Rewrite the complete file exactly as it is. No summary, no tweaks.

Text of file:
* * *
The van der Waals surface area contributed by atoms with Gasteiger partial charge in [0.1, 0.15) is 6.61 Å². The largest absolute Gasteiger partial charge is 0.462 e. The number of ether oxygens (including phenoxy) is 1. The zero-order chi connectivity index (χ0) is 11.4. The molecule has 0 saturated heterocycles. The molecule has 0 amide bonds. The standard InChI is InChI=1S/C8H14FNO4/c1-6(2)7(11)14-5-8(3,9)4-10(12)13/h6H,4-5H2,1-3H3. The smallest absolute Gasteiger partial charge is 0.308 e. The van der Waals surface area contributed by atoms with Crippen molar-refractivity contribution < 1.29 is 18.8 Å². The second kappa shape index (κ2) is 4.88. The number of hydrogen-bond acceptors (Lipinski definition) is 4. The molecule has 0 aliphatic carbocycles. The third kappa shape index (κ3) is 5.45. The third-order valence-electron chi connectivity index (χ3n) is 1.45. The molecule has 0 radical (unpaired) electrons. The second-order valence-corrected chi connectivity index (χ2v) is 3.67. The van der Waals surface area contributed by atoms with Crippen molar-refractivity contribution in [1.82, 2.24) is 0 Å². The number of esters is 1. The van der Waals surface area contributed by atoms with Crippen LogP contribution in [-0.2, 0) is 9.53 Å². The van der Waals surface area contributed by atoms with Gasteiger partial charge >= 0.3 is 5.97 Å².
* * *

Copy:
The van der Waals surface area contributed by atoms with Gasteiger partial charge in [0.1, 0.15) is 6.61 Å². The largest absolute Gasteiger partial charge is 0.462 e. The number of ether oxygens (including phenoxy) is 1. The zero-order chi connectivity index (χ0) is 11.4. The molecule has 0 saturated heterocycles. The molecule has 0 amide bonds. The standard InChI is InChI=1S/C8H14FNO4/c1-6(2)7(11)14-5-8(3,9)4-10(12)13/h6H,4-5H2,1-3H3. The smallest absolute Gasteiger partial charge is 0.308 e. The van der Waals surface area contributed by atoms with Crippen molar-refractivity contribution < 1.29 is 18.8 Å². The second kappa shape index (κ2) is 4.88. The number of hydrogen-bond acceptors (Lipinski definition) is 4. The molecule has 0 aliphatic carbocycles. The third kappa shape index (κ3) is 5.45. The third-order valence-electron chi connectivity index (χ3n) is 1.45. The molecule has 0 radical (unpaired) electrons. The second-order valence-corrected chi connectivity index (χ2v) is 3.67. The van der Waals surface area contributed by atoms with Crippen molar-refractivity contribution in [1.82, 2.24) is 0 Å². The number of esters is 1. The van der Waals surface area contributed by atoms with Crippen LogP contribution in [-0.2, 0) is 9.53 Å². The van der Waals surface area contributed by atoms with Gasteiger partial charge >= 0.3 is 5.97 Å².